Homeschooling     Hot Topics     Home and Family     Family Fun    

In pod we trust



It's not to late to form a pod of friends and family

Tips for forming your “winter pod” of friends and family


The issue of creating a pod always comes up when  coronavirus numbers spike. Develop protocols with a small group of family and friends, like Camp Quarantine, for keeping safe while staying social.

We all know humans are social animals, but with Covid-19, it’s become clearer than ever. While some people do fine with isolation, these folks are atypical. The vast majority of people need to be around other people. We need to socialize, hug, chat, gossip, care for one another, be cared for, etc. If we don’t, we are not well, mentally and, it turns out, physically. Whereas we knew that intellectually prior to Covid-19, many more of us now know it through experience. Have you hugged someone recently? It’s striking how emotional that can be these days.

So how do we maintain our sanity while staying safe? How do we set up our lives so we, and our kids, can have a semblance of physical normalcy, of contact? 

Behold the rise of the pod. How to do it? What to bear in mind? In “Camp Quarantine: 6 tips for forming your COVID-19 winter pod,” Britta Greene of the Duluth News-Tribune has some helpful tips. 

READ MORE: Helping children understand the pandemic

Unless you are an oceanographer who studies dolphins, you’ve probably heard the word “pod” – as both a noun and a verb – more in the last nine months than in your entire life. (Dolphin groupings are called “pods.”) I know I have. Several friends of mine regularly refer to their pods, meaning friends they can touch, and spend quality time together maskless. They’ve figured out protocols so they can stay safe. And they have.

Put together a well-defined group and identify your comfort level 

Greene says, “The idea is to get together with a set group of friends and mutually agree to limit outside interaction, to a level that everyone is comfortable with. Then: Only hang out inside with each other. That way, everyone can let their guard down together safely as a group.”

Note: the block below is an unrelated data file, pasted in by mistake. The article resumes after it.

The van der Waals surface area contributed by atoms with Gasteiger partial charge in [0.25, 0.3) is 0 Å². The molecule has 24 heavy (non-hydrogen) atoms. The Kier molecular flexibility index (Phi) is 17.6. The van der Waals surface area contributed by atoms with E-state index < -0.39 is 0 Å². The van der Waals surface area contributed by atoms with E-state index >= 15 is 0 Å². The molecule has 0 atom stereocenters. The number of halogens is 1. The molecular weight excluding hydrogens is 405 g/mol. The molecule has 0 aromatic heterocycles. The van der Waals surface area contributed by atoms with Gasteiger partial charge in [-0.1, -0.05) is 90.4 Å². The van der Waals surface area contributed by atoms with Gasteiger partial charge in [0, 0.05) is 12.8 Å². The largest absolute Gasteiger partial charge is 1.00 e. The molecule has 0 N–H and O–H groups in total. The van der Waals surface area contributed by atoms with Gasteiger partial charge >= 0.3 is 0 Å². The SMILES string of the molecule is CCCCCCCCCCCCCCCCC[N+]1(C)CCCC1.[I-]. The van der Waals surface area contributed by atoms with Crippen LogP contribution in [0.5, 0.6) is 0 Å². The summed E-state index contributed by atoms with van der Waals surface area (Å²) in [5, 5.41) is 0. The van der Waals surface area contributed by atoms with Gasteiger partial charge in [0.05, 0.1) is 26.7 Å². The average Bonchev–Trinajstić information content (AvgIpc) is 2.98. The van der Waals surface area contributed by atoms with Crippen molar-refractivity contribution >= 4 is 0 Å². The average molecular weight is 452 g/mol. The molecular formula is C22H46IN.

Develop a joint schedule

She cites a co-worker’s tactics: “They have a detailed schedule, a miles-long list of activities, matching T-shirts, and a name: Camp Quarantine.”

Smaller is better; but no defined size 

She notes there no perfect pod size, but of course smaller is better. Be honest with your comfort level. Set standards and stick to them. External relationships are ok, but all in the pod should know about them and be kept abreast of contact.

Be generous about sharing especially among kids 

With specific regard to children, Greene notes the paramount need to share. Kids need to be generous about sharing toys and space. Of course the same could, and should, be said of adults. 



More Homeschooling


  • How to be funny, and how not to be

    Famous comedian Roy Wood Jr. offers tips

    Being funny can be a kid’s superpower, but it can also become a weapon to wound. Comedian Roy Wood Jr. helps fellow parents guide children accordingly. read more »
  • How and when to teach kids about homophobia

    A two-mom couple offer tips on having this crucial conversation

    Social media influencers Ebony and Denise, moms of three kids, have some helpful guidance on how and when to broach the topic of homophobia with your family. read more »
  • s-NO-w Day

    The world won't come to a halt if you spend the snow day with your kids

    Peter Shankman offers some great advice on what to do with that surprise snow day read more »
  • Three books to encourage healthy outdoor play

    Great ideas to help kids get outside

    A fun journey with a grandma and granddaughter, nature play and how to create areas to connect children with the natural world read more »
  • Words to soothe the angry child

    The right phrase can make all the difference

    Pandemic or no, children can get really mad, really fast. The folks at motherly offer some strategic phrases that can help de-escalate any number of situations, from toddler-hood to the teen years. It’s never too early to teach anger management. read more »
  • Time outs reframed as “safe space”

    Constructive ways to help your child cool down

    In decades past, “standing in the corner” was a punishment norm. It morphed into “time out,” which is changing yet again. Here are some helpful views on this evolving form of discipline. read more »
  • Tips for teaching kids mindfulness

    It’s never too early or too late to start

    The prospect of teaching mindfulness techniques to children can be daunting. Meggie Seaver at Real Simple offers tips to help make it easy. read more »
  • Tips for balancing working from home with remote learning

    A few tweaks in your routine will do wonders

    Some experts – including parents – offer some helpful “hacks” to help you achieve work/parenting balance read more »
  • Celebrate Dr. Seuss’ birthday and Read Across America Day

    These books have been loved by kids and parents for decades

    Dr. Seuss has helped parents teach tolerance, respect and more with his beautiful stories. Read Across America Day is celebrated on his birthday. Here are some of our favorites from this beloved author for you to read to your kids. read more »
  • Teach your kid to meditate

    Tips for toddlers, preschoolers, elementary-age, tweens, and teens

    Care for the mind is as important as care for the body, especially for kids. Mediation is a great way to help them help themselves. read more »